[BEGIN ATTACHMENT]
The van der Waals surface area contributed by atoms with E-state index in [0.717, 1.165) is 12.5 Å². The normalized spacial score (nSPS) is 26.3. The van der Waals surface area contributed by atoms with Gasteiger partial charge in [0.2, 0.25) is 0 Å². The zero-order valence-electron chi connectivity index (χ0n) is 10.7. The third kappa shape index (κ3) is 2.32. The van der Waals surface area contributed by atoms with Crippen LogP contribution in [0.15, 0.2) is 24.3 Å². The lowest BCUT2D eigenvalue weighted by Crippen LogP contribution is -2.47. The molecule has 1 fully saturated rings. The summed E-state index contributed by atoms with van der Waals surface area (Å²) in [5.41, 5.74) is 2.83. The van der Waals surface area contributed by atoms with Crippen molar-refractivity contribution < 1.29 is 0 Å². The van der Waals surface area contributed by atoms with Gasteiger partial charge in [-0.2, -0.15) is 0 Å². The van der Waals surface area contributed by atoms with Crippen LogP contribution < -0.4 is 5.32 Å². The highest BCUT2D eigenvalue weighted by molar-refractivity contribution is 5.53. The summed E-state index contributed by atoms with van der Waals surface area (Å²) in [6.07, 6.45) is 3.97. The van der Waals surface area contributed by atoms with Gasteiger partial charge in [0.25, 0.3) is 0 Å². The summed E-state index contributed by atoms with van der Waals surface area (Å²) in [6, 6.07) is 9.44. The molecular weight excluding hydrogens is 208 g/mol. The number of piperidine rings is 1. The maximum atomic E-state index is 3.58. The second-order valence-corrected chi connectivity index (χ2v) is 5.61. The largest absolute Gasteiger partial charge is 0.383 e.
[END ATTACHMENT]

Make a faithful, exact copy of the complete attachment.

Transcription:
The van der Waals surface area contributed by atoms with E-state index in [0.717, 1.165) is 12.5 Å². The normalized spacial score (nSPS) is 26.3. The van der Waals surface area contributed by atoms with Gasteiger partial charge in [0.2, 0.25) is 0 Å². The zero-order valence-electron chi connectivity index (χ0n) is 10.7. The third kappa shape index (κ3) is 2.32. The van der Waals surface area contributed by atoms with Crippen LogP contribution in [0.15, 0.2) is 24.3 Å². The lowest BCUT2D eigenvalue weighted by Crippen LogP contribution is -2.47. The molecule has 1 fully saturated rings. The summed E-state index contributed by atoms with van der Waals surface area (Å²) in [5.41, 5.74) is 2.83. The van der Waals surface area contributed by atoms with Crippen molar-refractivity contribution < 1.29 is 0 Å². The van der Waals surface area contributed by atoms with Gasteiger partial charge in [-0.2, -0.15) is 0 Å². The van der Waals surface area contributed by atoms with Crippen LogP contribution < -0.4 is 5.32 Å². The highest BCUT2D eigenvalue weighted by molar-refractivity contribution is 5.53. The summed E-state index contributed by atoms with van der Waals surface area (Å²) in [6.07, 6.45) is 3.97. The van der Waals surface area contributed by atoms with Gasteiger partial charge in [0.25, 0.3) is 0 Å². The summed E-state index contributed by atoms with van der Waals surface area (Å²) in [6, 6.07) is 9.44. The molecular weight excluding hydrogens is 208 g/mol. The number of piperidine rings is 1. The maximum atomic E-state index is 3.58. The second-order valence-corrected chi connectivity index (χ2v) is 5.61. The largest absolute Gasteiger partial charge is 0.383 e.